3 ways to save energy

Making your home more energy-efficient could pay off.

  • Saving and Spending
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  • Saving and Spending
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Key takeaways

  • Consider buying energy-efficient appliances.
  • Think about replacing incandescent light bulbs with LED bulbs.
  • To keep the warm or cool air in your house, consider installing insulation and weather stripping.

Taking steps to save energy helps the planet. And it can help your wallet too. For example, if money isn't flying out the cracks in your windows in the form of wasted energy and higher energy bills, you may have more money to save for things you really want—like retiring one day or sending a child to college.

Here are 3 ways to help you save energy—and cut your energy costs.

1. Upgrade your energy-hogging appliances

In 2016, the average US household spent about $114 on electricity every month, according to the US Energy Information Administration.* Large household appliances like refrigerators, washers, and dryers make up a significant portion of this cost.

New high-tech, energy-efficient appliances can be pricey. But if you are willing to forgo premium appliances with whiz-bang features like a dryer that steams out wrinkles or a dishwasher with a stainless-steel door and hidden control panel, you can find energy saving appliances at lower prices. When you're considering your choices, the question is: How long will it take to recoup the higher purchase price through reduced energy bills?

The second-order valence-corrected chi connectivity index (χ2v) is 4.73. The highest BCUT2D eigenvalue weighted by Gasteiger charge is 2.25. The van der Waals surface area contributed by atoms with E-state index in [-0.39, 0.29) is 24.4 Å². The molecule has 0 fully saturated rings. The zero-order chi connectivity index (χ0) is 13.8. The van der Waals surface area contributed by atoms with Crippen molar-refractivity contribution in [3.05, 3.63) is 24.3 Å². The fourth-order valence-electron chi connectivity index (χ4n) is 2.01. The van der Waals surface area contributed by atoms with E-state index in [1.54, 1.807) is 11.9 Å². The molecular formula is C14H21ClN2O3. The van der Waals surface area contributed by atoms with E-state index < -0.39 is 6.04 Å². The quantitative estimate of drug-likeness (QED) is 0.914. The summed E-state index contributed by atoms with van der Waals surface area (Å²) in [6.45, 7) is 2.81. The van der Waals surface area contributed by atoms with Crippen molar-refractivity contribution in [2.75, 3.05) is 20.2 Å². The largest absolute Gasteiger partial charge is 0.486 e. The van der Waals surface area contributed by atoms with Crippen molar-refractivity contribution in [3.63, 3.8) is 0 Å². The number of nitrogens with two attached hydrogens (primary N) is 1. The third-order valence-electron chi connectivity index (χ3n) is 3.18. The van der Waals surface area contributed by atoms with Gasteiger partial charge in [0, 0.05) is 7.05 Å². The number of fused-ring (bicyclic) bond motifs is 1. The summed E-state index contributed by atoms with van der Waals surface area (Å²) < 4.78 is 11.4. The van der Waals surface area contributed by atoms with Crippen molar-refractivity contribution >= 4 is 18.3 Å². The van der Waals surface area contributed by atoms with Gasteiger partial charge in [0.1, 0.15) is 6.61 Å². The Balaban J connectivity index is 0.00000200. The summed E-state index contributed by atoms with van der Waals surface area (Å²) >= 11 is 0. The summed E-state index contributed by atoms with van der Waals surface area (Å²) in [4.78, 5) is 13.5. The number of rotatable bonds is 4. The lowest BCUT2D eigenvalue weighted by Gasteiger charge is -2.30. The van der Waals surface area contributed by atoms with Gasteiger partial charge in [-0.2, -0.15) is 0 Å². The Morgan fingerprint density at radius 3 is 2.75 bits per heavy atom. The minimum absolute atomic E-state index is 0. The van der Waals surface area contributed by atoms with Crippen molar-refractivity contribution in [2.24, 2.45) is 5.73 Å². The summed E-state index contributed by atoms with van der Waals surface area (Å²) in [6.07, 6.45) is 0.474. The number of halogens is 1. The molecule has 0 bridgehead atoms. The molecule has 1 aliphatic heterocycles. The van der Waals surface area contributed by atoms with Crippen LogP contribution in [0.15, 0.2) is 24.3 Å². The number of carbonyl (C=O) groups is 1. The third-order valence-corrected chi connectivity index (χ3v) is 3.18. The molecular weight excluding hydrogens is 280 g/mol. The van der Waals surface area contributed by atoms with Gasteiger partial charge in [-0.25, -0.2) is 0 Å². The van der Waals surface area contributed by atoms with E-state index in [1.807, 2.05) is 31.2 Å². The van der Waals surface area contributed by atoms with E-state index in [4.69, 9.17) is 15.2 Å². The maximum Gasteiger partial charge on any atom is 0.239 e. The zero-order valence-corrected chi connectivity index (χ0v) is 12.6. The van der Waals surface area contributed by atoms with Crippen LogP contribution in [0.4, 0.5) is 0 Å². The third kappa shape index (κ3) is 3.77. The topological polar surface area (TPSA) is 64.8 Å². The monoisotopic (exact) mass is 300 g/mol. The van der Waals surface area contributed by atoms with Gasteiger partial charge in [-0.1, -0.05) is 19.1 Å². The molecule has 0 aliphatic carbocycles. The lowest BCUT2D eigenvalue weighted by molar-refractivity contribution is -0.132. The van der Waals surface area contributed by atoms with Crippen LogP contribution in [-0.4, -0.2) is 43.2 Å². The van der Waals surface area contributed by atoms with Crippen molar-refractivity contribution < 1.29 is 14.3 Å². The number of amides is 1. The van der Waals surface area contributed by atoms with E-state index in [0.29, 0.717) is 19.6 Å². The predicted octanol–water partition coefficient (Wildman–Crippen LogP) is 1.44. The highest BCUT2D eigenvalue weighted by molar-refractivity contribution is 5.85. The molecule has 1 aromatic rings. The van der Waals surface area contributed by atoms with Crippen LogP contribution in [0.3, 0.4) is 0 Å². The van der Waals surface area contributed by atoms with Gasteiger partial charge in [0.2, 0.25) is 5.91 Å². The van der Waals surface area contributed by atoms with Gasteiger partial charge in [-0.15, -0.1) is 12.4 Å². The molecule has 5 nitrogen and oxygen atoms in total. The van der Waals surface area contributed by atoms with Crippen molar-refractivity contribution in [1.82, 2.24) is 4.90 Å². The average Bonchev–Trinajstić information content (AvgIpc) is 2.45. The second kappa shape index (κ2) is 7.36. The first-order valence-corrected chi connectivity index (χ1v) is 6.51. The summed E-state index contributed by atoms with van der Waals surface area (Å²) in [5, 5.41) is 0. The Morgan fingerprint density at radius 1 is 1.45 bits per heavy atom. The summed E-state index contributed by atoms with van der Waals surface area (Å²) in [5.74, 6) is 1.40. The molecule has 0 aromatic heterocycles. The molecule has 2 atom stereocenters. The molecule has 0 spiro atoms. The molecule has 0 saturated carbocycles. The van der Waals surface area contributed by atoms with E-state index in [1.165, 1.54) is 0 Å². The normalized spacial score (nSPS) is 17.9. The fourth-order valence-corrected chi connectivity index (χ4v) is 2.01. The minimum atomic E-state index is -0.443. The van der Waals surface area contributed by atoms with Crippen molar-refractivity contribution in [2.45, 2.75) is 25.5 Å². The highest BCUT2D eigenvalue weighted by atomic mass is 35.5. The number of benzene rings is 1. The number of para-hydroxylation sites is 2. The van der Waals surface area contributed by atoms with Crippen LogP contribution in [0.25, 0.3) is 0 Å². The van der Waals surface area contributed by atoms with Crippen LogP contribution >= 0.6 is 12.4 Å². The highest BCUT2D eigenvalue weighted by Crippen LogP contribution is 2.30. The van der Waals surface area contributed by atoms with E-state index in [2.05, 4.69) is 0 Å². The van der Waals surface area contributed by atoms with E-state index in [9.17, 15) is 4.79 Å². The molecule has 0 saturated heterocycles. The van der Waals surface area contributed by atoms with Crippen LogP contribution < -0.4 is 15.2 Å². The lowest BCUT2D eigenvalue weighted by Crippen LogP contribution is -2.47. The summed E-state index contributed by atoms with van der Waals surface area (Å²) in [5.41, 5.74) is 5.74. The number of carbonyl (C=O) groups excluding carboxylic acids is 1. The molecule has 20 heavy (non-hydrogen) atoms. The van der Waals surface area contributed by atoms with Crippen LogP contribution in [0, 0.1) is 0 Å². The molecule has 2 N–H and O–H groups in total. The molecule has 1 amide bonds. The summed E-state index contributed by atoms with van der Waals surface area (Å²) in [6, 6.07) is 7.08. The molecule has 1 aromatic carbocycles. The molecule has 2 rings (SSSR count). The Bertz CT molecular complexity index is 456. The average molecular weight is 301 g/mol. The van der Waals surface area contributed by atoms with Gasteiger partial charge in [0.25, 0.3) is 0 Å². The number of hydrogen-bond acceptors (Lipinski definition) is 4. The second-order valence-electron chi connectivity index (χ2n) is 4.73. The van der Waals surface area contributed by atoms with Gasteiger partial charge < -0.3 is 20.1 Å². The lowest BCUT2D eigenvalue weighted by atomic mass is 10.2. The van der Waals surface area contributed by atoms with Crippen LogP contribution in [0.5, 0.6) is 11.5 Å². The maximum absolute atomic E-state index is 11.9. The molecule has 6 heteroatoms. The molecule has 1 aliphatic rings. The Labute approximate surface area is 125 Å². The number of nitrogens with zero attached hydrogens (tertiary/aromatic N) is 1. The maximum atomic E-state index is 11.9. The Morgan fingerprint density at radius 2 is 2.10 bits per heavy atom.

On average, it takes 2 to 3 years for the higher cost of energy-efficient appliances to equal the money saved from lower energy costs—after that, you get the full benefit of all the savings from reduced energy bills. The average life span of appliances is generally assumed to be about 10 years.

Of course, your savings will depend on a variety of factors. Among them: energy costs in your state, how much energy you use, and the age of the appliance. If you're replacing a very old, inefficient appliance, your savings will likely be higher than if you were replacing a newer model. Plus, the number of people in your home can affect your energy use. More people using the appliances means more energy is used.

If an average family were to replace all of their appliances (refrigerator, washer, dryer, dishwasher, freezer, television, computer, and oven) with energy-efficient models, the estimated or assumed additional cost could be $750 over inefficient models—and take approximately 2 years and 11 months to make up the additional cost in energy savings.

Tip: Try the Refrigerator Retirement Savings Calculator at Energystar.gov.

The best occasions to buy energy-efficient appliances are when you are looking to replace your old model, or if your big appliances are extremely old. If you can wait, look for a big sale—for example, before or after Thanksgiving, Memorial Day, or Independence Day, when many retailers discount big appliances.

2. Replace existing lights with LED bulbs

If you're serious about saving energy, consider replacing your regular light bulbs with light-emitting diode (LED) bulbs. Think of it as a long-term investment and not a quick way to save a load of cash. You may need to replace many incandescent bulbs to see some significant savings over the years.